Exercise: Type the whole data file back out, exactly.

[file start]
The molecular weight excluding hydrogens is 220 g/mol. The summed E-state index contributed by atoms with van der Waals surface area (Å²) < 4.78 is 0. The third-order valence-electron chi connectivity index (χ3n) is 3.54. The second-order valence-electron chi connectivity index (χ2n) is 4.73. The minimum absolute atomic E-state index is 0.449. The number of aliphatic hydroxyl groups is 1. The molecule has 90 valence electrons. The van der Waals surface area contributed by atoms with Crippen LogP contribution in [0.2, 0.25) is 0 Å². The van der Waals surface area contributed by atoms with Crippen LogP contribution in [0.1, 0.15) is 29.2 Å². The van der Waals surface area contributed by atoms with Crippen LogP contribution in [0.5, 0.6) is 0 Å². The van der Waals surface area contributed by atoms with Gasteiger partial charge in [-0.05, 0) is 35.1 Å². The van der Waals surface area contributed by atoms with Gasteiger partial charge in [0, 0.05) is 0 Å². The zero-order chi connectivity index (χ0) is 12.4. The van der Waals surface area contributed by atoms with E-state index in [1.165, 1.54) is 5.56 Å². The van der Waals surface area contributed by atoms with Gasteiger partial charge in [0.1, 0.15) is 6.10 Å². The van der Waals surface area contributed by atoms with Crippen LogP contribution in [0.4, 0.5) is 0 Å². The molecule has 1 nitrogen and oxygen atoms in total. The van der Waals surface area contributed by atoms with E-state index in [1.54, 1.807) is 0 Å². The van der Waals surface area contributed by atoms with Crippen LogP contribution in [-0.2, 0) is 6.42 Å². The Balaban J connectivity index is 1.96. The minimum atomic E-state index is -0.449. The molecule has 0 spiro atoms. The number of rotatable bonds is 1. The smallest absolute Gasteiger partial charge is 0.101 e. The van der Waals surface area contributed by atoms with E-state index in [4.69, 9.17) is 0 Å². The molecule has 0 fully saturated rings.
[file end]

The molecular weight excluding hydrogens is 220 g/mol. The summed E-state index contributed by atoms with van der Waals surface area (Å²) < 4.78 is 0. The third-order valence-electron chi connectivity index (χ3n) is 3.54. The second-order valence-electron chi connectivity index (χ2n) is 4.73. The minimum absolute atomic E-state index is 0.449. The number of aliphatic hydroxyl groups is 1. The molecule has 90 valence electrons. The van der Waals surface area contributed by atoms with Crippen LogP contribution in [0.2, 0.25) is 0 Å². The van der Waals surface area contributed by atoms with Crippen LogP contribution in [0.1, 0.15) is 29.2 Å². The van der Waals surface area contributed by atoms with Crippen LogP contribution in [0.5, 0.6) is 0 Å². The van der Waals surface area contributed by atoms with Gasteiger partial charge in [-0.05, 0) is 35.1 Å². The van der Waals surface area contributed by atoms with Gasteiger partial charge in [0, 0.05) is 0 Å². The zero-order chi connectivity index (χ0) is 12.4. The van der Waals surface area contributed by atoms with E-state index in [1.165, 1.54) is 5.56 Å². The van der Waals surface area contributed by atoms with Gasteiger partial charge in [0.1, 0.15) is 6.10 Å². The van der Waals surface area contributed by atoms with Crippen LogP contribution in [0.4, 0.5) is 0 Å². The molecule has 1 nitrogen and oxygen atoms in total. The van der Waals surface area contributed by atoms with E-state index in [1.54, 1.807) is 0 Å². The van der Waals surface area contributed by atoms with Crippen LogP contribution in [-0.2, 0) is 6.42 Å². The Balaban J connectivity index is 1.96. The minimum atomic E-state index is -0.449. The molecule has 0 spiro atoms. The number of rotatable bonds is 1. The smallest absolute Gasteiger partial charge is 0.101 e. The van der Waals surface area contributed by atoms with E-state index in [4.69, 9.17) is 0 Å². The molecule has 0 fully saturated rings.